The Sport Pavilion and Classroom Complex designed by the architect Alberto Campo Baeza for the University Francisco de Vitoria, is located inside the university campus, in Pozuelo de Alarcón, Madrid. The building has sports courts, swimming pools, classrooms, multipurpose rooms, gym and other auxiliary units. The whole program is collected within a construction of great sobriety and formal containment.
The architecture adapts to the general management of the campus, in terms of heights and alignments. The Sports Pavilion and Classroom are understood as two constructions differentiated in both volume and materiality. The main piece, 60x50x12m, contains the sports area and is a large light box. This box generates the relationships between the central square of the campus and the building itself. On the other hand, a much more opaque box contains the classrooms.
The Sport Pavilion and Classroom Complex defines two clean boxes that are sewn together through a lower body of a plant. The space between both serves as an entrance to the building and its roof as an outer patio of interrelation.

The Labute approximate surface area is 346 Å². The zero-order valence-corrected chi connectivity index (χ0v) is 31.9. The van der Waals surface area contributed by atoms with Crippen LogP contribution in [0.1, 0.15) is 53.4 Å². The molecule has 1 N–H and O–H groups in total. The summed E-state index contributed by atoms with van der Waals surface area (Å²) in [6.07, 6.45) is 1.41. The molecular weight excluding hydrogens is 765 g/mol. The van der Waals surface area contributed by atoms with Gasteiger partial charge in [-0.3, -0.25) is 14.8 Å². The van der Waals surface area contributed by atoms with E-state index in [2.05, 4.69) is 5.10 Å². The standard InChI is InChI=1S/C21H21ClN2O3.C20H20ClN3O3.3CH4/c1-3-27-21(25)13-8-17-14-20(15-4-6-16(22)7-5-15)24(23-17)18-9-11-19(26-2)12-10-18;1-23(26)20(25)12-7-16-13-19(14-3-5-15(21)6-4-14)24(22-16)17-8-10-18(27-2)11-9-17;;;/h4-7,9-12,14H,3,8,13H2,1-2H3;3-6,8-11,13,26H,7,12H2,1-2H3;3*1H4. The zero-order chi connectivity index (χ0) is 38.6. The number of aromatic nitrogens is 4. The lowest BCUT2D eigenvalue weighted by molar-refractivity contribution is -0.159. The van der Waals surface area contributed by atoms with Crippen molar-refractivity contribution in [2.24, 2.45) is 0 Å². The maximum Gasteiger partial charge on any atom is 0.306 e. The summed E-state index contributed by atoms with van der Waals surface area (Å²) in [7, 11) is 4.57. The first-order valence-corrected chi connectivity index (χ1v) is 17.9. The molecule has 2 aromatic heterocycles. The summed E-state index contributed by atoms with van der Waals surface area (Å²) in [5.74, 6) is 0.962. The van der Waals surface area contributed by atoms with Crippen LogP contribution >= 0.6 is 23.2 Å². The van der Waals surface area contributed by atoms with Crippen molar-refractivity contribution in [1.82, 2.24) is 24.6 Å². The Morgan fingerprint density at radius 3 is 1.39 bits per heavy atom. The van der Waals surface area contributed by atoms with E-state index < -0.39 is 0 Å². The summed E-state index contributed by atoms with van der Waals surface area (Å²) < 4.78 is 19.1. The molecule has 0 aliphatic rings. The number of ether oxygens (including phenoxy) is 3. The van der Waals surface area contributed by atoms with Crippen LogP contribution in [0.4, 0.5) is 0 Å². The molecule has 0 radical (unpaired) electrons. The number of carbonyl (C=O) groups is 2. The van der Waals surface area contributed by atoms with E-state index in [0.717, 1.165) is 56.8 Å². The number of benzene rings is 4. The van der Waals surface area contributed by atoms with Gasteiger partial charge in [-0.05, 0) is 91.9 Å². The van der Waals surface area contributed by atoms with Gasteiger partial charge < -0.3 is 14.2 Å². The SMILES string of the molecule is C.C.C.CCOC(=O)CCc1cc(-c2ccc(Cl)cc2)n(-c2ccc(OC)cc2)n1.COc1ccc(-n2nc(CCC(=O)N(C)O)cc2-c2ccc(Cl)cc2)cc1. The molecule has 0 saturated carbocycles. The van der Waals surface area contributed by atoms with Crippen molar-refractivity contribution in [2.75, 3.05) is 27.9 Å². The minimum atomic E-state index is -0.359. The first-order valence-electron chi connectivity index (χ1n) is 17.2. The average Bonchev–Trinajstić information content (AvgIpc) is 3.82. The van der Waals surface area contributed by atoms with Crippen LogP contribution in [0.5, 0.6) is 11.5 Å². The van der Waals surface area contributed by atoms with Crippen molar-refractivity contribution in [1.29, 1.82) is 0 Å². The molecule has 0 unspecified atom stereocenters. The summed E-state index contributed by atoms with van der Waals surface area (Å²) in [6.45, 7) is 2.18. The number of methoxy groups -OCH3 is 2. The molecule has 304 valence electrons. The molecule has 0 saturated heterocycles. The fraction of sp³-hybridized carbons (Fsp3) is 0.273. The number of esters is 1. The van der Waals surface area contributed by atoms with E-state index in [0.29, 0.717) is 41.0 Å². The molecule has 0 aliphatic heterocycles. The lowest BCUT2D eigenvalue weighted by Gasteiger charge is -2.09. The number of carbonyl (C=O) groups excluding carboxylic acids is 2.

The Sports Pavilion is considered as a light piece, with translucent glass enclosures and lightened GRC concrete panel. In this volume the orientations are valued and differentiated, being the south zone, more exposed to the sun, the more closed part. In contrast, the south-west area opens its ground floor with transparent glass to enhance the relationship with the central square. The Classroom Complex stands as a backdrop for the whole.
In the Sport Pavilion and Classroom Complex, Campo Baeza projects not only a light box, but a skin that interacts with light and with people
The structure of the pavilion is in steel: a grid of pillars and beams on the facades and trusses to resolve the great roof span. All painted in white. The remainder of the structure is in reinforced concrete, with the unique feature of wide angled beams over the basement swimming-pool area.
The program of the Sport Pavilion and Classroom Complex is defined in three areas: the ground floor access to both volumes, on the one hand to the sports courts and on the other to the classroom building; two upper floors only present in the classroom complex; and the semi-basement that contains a complete plant dedicated to gymnastics, swimming pool and other physical activities.
Photographs by Javier Callejas.